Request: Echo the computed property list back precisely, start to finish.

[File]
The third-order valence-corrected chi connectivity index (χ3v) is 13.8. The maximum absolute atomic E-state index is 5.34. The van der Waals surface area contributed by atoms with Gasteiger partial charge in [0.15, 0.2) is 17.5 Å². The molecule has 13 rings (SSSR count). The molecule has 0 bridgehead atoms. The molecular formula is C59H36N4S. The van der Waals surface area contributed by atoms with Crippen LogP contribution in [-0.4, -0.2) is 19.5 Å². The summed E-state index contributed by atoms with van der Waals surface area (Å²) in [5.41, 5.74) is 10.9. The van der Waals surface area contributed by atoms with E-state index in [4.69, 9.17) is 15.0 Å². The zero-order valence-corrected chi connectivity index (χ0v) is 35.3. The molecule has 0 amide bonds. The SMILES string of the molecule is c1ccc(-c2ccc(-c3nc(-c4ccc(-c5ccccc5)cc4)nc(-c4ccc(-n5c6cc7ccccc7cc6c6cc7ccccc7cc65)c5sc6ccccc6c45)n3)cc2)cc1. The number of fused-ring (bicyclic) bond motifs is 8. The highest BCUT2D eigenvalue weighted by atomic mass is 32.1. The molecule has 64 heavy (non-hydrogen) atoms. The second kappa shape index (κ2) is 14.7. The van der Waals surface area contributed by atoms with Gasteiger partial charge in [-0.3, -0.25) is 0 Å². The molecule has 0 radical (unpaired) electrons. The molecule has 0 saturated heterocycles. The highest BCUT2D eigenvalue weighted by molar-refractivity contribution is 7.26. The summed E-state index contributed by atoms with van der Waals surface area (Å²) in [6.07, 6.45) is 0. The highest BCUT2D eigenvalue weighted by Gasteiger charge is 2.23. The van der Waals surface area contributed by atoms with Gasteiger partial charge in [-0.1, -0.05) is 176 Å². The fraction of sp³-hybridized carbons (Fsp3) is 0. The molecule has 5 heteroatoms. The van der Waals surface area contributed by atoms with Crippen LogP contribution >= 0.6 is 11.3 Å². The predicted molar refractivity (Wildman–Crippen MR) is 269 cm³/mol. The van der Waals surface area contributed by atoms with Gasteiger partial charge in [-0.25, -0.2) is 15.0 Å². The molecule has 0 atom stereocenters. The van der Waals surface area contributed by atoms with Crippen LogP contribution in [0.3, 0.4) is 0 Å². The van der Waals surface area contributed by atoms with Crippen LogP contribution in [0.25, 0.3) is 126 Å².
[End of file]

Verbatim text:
The third-order valence-corrected chi connectivity index (χ3v) is 13.8. The maximum absolute atomic E-state index is 5.34. The van der Waals surface area contributed by atoms with Gasteiger partial charge in [0.15, 0.2) is 17.5 Å². The molecule has 13 rings (SSSR count). The molecule has 0 bridgehead atoms. The molecular formula is C59H36N4S. The van der Waals surface area contributed by atoms with Crippen LogP contribution in [-0.4, -0.2) is 19.5 Å². The summed E-state index contributed by atoms with van der Waals surface area (Å²) in [5.41, 5.74) is 10.9. The van der Waals surface area contributed by atoms with E-state index in [4.69, 9.17) is 15.0 Å². The zero-order valence-corrected chi connectivity index (χ0v) is 35.3. The molecule has 0 amide bonds. The SMILES string of the molecule is c1ccc(-c2ccc(-c3nc(-c4ccc(-c5ccccc5)cc4)nc(-c4ccc(-n5c6cc7ccccc7cc6c6cc7ccccc7cc65)c5sc6ccccc6c45)n3)cc2)cc1. The number of fused-ring (bicyclic) bond motifs is 8. The highest BCUT2D eigenvalue weighted by atomic mass is 32.1. The molecule has 64 heavy (non-hydrogen) atoms. The second kappa shape index (κ2) is 14.7. The van der Waals surface area contributed by atoms with Gasteiger partial charge in [-0.3, -0.25) is 0 Å². The molecule has 0 radical (unpaired) electrons. The molecule has 0 saturated heterocycles. The highest BCUT2D eigenvalue weighted by molar-refractivity contribution is 7.26. The summed E-state index contributed by atoms with van der Waals surface area (Å²) in [6.07, 6.45) is 0. The highest BCUT2D eigenvalue weighted by Gasteiger charge is 2.23. The van der Waals surface area contributed by atoms with Gasteiger partial charge in [-0.1, -0.05) is 176 Å². The fraction of sp³-hybridized carbons (Fsp3) is 0. The molecule has 5 heteroatoms. The van der Waals surface area contributed by atoms with Crippen LogP contribution >= 0.6 is 11.3 Å². The predicted molar refractivity (Wildman–Crippen MR) is 269 cm³/mol. The van der Waals surface area contributed by atoms with Gasteiger partial charge in [-0.25, -0.2) is 15.0 Å². The molecule has 0 atom stereocenters. The van der Waals surface area contributed by atoms with Crippen LogP contribution in [0.3, 0.4) is 0 Å². The van der Waals surface area contributed by atoms with Crippen LogP contribution in [0.25, 0.3) is 126 Å².